fetal/maternal dysrhythmia.

improved uterine

blood flow.
increased maternal renal blood flow.
Q:
Contraindication to nasogastric intubation is the presence of a
A:
gastric perforation.

diaphragmatic rupture.

open depressed skull fracture.

fracture of the

cervical spine.
fracture of the cribriform plate.
Q:
A 25-year-old woman is brought to the emergency department after a motor vehicle crash. She was initially
lucid at the scene and then developed a dilated pupil and contralateral extremity weakness. In t.he
emergency department, she is unconscious and has a GCS score of 6. The initial management step for this
patient should be to
A:
obtain a CT scan of the head.

administer decadron 20 mg IV.

perform endotracheal intubation.

initiate an W line and administer Mannitol 1 g/kg.


perform an emergency linar hole on the side of the
dilated pupil.
Q:
A teen-aged bicycle rider is hit by a truck traveling at a high rate of speed. In the emergency department, she
is actively bleeding from open fractures of her legs, and has abrasions on her chest and abdominal wall. Her
blood pressure is 80/50 mm Hg, heart rate is 140 beats per minute, respiratory rate is 8 breaths per minute,
and GCS score is 6. The first step in managing this patient is to
A:
obtain a lateral cervical spine x-ray.

insert a central venous pressure line.

administer 2 liters of

crystalloid solution.
perform endotracheal intubation and ventilation.
apply the PASG and inflate the
leg compartments.
Q:
During resuscitation, which one of the following is the most reliable as a guide to volume replacement?
A:
Pulse rate

Hematocrit

Blood pressure

Urinary output

Jugular venous pressure

Q:
Which of the following statements regarding injury to the central nervous system in children is TRUE?
A:
Children suffer spinal cord injury without x-ray abnormality more commonly than adults.
with a traumatic brain injury may become hypotensive from cerebral edema.

An infant

Initial therapy for the child

with traumatic brain injury includes the administration of methylprednisolone intravenously.


have more focal mass lesions as a result of traumatic brain injury when compared to adults .
children are less tolerant of expanding intracranial mass lesions than adults.
Q:
Immediate chest tube insertion is indicated for which of the following conditions?
A:

Children
Young

Pneumothorax
Pneumomediastinum
Massive
hemothorax
Diaphragmatic
rupture
Subcutaneous emphysema
Q:
During an altercation, a 32-year-old man sustains a gunshot wound to the right upper hemithorax, above the
nipple line with an exit wound posteriorly above the scapula on the right. He is transported by ambulance to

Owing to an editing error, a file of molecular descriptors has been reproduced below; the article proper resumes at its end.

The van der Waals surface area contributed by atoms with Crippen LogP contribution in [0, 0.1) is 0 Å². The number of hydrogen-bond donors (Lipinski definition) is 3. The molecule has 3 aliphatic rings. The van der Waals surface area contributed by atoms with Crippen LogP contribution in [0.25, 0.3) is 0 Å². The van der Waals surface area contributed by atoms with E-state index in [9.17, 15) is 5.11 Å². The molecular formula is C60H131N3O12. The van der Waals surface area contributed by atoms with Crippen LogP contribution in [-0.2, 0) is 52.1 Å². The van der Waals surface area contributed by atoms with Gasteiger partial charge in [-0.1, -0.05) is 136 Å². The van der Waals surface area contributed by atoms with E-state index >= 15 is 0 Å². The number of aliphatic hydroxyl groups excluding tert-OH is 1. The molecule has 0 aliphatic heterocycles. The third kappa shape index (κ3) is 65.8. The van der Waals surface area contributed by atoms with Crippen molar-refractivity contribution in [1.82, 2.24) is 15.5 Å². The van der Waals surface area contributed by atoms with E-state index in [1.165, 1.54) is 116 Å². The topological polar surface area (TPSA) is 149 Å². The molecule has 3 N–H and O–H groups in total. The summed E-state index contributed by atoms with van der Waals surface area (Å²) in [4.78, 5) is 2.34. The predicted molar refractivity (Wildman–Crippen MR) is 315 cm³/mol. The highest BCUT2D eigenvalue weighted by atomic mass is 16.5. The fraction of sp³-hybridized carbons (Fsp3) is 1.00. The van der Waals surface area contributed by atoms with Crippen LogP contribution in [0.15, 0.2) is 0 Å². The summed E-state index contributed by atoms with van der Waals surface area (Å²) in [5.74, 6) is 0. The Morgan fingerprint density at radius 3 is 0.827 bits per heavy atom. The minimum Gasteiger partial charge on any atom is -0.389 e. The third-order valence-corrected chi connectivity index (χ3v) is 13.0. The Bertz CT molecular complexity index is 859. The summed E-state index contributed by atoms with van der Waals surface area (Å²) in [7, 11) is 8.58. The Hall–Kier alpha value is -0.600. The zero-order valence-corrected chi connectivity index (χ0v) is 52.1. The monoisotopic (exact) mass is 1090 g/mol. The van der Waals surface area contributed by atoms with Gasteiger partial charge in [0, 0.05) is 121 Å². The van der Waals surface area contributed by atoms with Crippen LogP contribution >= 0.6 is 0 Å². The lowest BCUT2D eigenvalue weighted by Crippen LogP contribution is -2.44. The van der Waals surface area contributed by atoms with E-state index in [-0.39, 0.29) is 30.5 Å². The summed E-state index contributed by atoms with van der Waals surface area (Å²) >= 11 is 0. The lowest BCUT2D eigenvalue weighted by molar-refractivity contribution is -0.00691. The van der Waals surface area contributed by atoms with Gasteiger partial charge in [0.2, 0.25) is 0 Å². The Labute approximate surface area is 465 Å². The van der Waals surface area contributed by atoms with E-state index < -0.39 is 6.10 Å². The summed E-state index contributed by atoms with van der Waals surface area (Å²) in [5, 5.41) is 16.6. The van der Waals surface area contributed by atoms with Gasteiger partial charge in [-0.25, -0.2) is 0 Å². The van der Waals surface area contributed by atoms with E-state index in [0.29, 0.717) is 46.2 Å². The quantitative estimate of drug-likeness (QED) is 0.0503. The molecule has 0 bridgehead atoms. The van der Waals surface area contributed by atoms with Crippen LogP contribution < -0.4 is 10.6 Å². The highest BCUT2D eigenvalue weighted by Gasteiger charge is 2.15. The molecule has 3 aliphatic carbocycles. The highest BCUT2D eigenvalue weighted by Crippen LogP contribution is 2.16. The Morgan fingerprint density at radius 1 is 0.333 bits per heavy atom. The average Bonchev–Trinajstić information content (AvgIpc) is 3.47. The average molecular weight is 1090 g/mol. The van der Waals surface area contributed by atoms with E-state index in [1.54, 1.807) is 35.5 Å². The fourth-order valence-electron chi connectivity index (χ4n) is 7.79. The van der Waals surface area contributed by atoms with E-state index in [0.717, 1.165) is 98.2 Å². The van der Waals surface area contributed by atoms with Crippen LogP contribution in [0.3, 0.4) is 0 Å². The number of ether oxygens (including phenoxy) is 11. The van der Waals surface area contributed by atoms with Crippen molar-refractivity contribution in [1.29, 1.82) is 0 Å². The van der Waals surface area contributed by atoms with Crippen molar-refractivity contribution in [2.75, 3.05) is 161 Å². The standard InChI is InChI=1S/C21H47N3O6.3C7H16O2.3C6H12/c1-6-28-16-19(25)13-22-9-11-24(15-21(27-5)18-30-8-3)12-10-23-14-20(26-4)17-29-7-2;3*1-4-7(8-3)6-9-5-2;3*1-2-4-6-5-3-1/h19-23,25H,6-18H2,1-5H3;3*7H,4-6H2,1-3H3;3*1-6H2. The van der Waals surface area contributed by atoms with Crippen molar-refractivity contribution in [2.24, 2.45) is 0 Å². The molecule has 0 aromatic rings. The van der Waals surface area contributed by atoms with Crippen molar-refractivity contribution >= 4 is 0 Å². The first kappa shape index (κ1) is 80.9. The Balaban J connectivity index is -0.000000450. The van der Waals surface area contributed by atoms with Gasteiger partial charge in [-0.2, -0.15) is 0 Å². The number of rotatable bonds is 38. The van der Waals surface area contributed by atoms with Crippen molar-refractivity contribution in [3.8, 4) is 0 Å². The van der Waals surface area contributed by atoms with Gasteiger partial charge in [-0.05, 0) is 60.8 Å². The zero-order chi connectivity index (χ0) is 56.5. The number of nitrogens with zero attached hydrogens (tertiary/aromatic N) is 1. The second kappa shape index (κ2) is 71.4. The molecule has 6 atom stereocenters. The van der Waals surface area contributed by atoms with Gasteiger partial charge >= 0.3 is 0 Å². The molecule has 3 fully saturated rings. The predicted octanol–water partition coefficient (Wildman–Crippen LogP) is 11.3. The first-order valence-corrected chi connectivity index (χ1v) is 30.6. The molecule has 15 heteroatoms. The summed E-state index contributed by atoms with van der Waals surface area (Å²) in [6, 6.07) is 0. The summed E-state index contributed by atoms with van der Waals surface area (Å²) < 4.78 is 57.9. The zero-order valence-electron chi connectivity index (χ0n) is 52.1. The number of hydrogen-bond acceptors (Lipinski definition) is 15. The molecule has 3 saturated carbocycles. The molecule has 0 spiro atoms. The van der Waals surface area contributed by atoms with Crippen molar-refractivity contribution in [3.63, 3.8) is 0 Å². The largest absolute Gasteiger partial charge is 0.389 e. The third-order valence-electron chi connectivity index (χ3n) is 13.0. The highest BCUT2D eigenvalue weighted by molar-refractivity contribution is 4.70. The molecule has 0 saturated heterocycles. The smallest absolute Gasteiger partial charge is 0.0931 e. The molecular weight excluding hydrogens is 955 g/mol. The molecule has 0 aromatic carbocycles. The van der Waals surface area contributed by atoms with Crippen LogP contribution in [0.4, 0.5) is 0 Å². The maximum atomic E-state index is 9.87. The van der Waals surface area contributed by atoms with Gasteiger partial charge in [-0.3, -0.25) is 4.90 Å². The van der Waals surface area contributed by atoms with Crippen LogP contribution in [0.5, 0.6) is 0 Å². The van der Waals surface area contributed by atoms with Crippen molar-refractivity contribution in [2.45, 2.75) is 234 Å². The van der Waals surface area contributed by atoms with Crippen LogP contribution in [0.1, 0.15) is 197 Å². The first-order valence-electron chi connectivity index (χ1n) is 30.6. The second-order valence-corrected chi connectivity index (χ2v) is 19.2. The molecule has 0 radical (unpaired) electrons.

a community hospital. He is endotracheally intubated, closed tube thoracostomy is performed, and 2 liters of
Ringer's lactate solution are infused through 2 large-caliber IVs. His blood pressure now is 60/0 mm Hg,
heart rate is 160 beats per minute, and respiratory rate is 14 breaths per minute (ventilated with 100% 02).
The most appropriate next step in managing this patient is
A:
celiotomy.

diagnostic peritoneal lavage.

arterial blood gas determination.

administer packed

red blood cells.


chest x-ray to confinn tube placement.
Q:
All of the following signs on the chest x-ray of a blunt injury victim may suggest aortic rupture EXCEPT:
A:
mediastinal emphysema.

presence of a "pleural cap."

obliteration of the aortic knob.

deviation

of the trachea to the right.


depression of the left mainstem bronchus
Q:
All of the following signs on the chest x-ray of a blunt injury victim may suggest aortic rupture EXCEPT:
A:
mediastinal emphysema.

presence of a "pleural cap."

obliteration of the aortic knob.

deviation

of the trachea to the right.


depression of the left mainstem bronchus
Q:
A 22-year-old man is brought to the hospital after crashing his motorcycle into a telephone pole. He is
unconscious and in profound shock. He has no open wounds or obvious fractures. The cause of his shock is
MOST LIKELY caused by
A:
a subdural hematoma.

an epidural hematoma.

a transected lumbar spinal cord.

a transected

cervical spinal cord.


hemorrhage into the chest or abdomen.
Q:
Which one of the following physical findings suggests a cause of hypotension other than spinal cord injury?
A:
priapism.
bradycardia.
diaphragmatic breathing.
presence of deep tendon reflexes.
ability
to flex forearms but inability to extend them.
Q:
Twenty-seven patients are seriously injured in an aircraft accident at a local airport. The basic principle of
triage should be to
A:
treat the most severely injured patients first.

establish a field triage area directed by a doctor.

rapidly transport all patients to the nearest appropriate hospital.

treat the greatest number of patients in

the shortest period of time.


produce the greatest number of survivors based on available resources.
Q:
To establish a diagnosis of shock,
A:
systolic blood pressure must be below 90 mm Hg.
excluded.

the presence of a closed head injury should be

acidosis should be present by arterial blood \gas analysis.

intravenous fluid infu.sion.

the patient must fail to respond to

clinical evidence of inadequate organ perfusion must be present.

Q:
An 8-year-old boy falls 4.5 meters (15 feet) from a tree and is brought to the emergency department by his
family. His vital signs are normal, but he complains of left upper quadrant pain. An abdominal CT scan
reveals a moderately severe laceration of the spleen. The receiving institution does not have 24-hour-a-day
operating room capabilities. The most appropriate management of this patient would be to
A:
type and crossmatch for blood.

request consultation of a pediatrician.

transfer the patient to a

trauma center.
admit the patient to the intensive care unit.
prepare the patient for surgery the next day.
Q:
A 32-year-old man is brought to the hospital unconscious with severe facial injuries and noisy respirations
after an automobile collision. In the emergency department, he has no apparent injury to the anterior aspect
of his neck. He suddenly becomes apneic, and attempted ventilation with a face mask is unsuccessful.
Examination of his mouth reveals a large hematoma of the pharynx with loss of normal anatomic landmarks.
Initial management of his airway should consist of
A:
inserting an oropharyngeal airvvay.

inserting a nasopharyngeal airway.

performing a surgical

cricothyroidotomy.
performing fiberoptic-guided nasotracheal intubation.
performing orotracheal
intubation after obtaining a lateral c-spine x-ray.